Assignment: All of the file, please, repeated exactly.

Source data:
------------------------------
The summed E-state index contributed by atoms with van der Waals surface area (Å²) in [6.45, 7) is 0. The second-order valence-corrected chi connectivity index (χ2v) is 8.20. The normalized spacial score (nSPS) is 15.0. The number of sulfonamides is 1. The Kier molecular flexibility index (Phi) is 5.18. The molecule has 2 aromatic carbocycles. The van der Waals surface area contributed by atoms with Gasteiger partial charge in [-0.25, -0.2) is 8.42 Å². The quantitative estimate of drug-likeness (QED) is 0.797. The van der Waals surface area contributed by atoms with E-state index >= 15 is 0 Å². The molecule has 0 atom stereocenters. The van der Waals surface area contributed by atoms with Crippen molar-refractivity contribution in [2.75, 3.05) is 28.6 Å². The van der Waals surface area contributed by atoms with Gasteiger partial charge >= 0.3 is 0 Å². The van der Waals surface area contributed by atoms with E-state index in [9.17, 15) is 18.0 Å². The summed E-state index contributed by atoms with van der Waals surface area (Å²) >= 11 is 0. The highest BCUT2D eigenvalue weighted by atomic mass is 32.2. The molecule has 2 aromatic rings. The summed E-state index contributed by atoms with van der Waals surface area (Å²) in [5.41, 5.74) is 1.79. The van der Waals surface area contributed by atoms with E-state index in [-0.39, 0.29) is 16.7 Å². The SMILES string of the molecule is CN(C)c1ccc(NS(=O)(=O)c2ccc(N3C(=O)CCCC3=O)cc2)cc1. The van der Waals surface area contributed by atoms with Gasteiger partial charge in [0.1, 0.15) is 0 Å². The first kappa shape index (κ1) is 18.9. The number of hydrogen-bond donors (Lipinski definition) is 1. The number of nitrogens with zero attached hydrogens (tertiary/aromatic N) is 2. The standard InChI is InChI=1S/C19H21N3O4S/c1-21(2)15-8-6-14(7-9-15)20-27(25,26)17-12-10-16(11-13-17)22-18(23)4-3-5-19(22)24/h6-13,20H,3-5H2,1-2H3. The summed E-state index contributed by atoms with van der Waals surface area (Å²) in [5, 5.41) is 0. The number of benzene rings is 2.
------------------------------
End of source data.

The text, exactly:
The summed E-state index contributed by atoms with van der Waals surface area (Å²) in [6.45, 7) is 0. The second-order valence-corrected chi connectivity index (χ2v) is 8.20. The normalized spacial score (nSPS) is 15.0. The number of sulfonamides is 1. The Kier molecular flexibility index (Phi) is 5.18. The molecule has 2 aromatic carbocycles. The van der Waals surface area contributed by atoms with Gasteiger partial charge in [-0.25, -0.2) is 8.42 Å². The quantitative estimate of drug-likeness (QED) is 0.797. The van der Waals surface area contributed by atoms with E-state index >= 15 is 0 Å². The molecule has 0 atom stereocenters. The van der Waals surface area contributed by atoms with Crippen molar-refractivity contribution in [2.75, 3.05) is 28.6 Å². The van der Waals surface area contributed by atoms with Gasteiger partial charge >= 0.3 is 0 Å². The van der Waals surface area contributed by atoms with E-state index in [9.17, 15) is 18.0 Å². The summed E-state index contributed by atoms with van der Waals surface area (Å²) >= 11 is 0. The highest BCUT2D eigenvalue weighted by atomic mass is 32.2. The molecule has 2 aromatic rings. The summed E-state index contributed by atoms with van der Waals surface area (Å²) in [5.41, 5.74) is 1.79. The van der Waals surface area contributed by atoms with E-state index in [-0.39, 0.29) is 16.7 Å². The SMILES string of the molecule is CN(C)c1ccc(NS(=O)(=O)c2ccc(N3C(=O)CCCC3=O)cc2)cc1. The van der Waals surface area contributed by atoms with Gasteiger partial charge in [0.1, 0.15) is 0 Å². The first kappa shape index (κ1) is 18.9. The number of hydrogen-bond donors (Lipinski definition) is 1. The number of nitrogens with zero attached hydrogens (tertiary/aromatic N) is 2. The standard InChI is InChI=1S/C19H21N3O4S/c1-21(2)15-8-6-14(7-9-15)20-27(25,26)17-12-10-16(11-13-17)22-18(23)4-3-5-19(22)24/h6-13,20H,3-5H2,1-2H3. The summed E-state index contributed by atoms with van der Waals surface area (Å²) in [5, 5.41) is 0. The number of benzene rings is 2.